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Cancer. 2010 Jun 1;116(11):2560-70. doi: 10.1002/cncr.25032.

Clinical and pathologic factors that predict lymph node yield from surgical specimens in colorectal cancer: a population-based study.

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Department of Epidemiology and Biostatistics, Memorial Sloan-Kettering Cancer Center, New York, New York, USA.



The National Quality Forum endorses the recommendation of examining at least 12 lymph nodes (LNs) from colorectal cancer (CRC) specimens. However, heterogeneity in LN harvest exists. The objective of this study was to investigate the clinicopathologic factors that influence LN yield.


The authors used the Surveillance, Epidemiology, and End Results database to identify patients who were diagnosed with stage I, II, and III CRC between 1994 and 2005. Poisson regression was used to model the number of LNs examined as a function of individual clinicopathologic factors, including age, sex, race, year of diagnosis, geographic region, anatomic site, preoperative radiation, tumor size, tumor classification, tumor differentiation, and LN positivity.


In total, 153,483 patients with CRC were identified. The mean number of LNs examined (+/- standard deviation) was 12 (+/-9.3). Separate multivariate analyses revealed that age, year of diagnosis, tumor size, and tumor classification were significant predictors of LN yield for colon and extraperitoneal rectal cancers (P < .01 for all covariates). Tumor location and radiotherapy were significant predictors of LN yield in patients with colon cancer and rectal cancer, respectively. Overall LN yields increased between 2% and 3% annually.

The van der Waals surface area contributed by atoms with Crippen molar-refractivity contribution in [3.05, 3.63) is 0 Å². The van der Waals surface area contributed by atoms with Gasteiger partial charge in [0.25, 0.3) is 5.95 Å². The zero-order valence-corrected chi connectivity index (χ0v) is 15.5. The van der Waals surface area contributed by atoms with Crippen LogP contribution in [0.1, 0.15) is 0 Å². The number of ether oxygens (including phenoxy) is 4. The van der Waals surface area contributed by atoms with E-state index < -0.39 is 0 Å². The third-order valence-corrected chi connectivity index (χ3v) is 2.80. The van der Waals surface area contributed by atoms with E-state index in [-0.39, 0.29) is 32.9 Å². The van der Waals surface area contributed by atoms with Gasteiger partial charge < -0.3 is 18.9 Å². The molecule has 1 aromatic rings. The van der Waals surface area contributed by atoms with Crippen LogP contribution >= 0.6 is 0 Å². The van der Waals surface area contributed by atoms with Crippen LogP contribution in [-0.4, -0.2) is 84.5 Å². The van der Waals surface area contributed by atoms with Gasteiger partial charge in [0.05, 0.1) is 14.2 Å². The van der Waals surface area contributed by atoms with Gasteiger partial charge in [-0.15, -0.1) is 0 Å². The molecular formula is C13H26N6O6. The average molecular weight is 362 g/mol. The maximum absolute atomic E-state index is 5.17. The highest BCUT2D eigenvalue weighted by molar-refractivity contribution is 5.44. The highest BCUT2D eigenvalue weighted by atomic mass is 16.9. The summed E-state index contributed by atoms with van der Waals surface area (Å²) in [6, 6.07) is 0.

Despite the increasing yields observed over time, patients with rectal cancer and older patients who had distally located, early colon cancer were less likely to meet the benchmark yield of 12 LNs. Further investigation into how LN yield is influenced by alterable factors, such as the extent of mesenteric resection and the pathologic technique, as well as nonalterable factors, such as patient age and tumor location, may reveal innovative ways to improve current staging methods.

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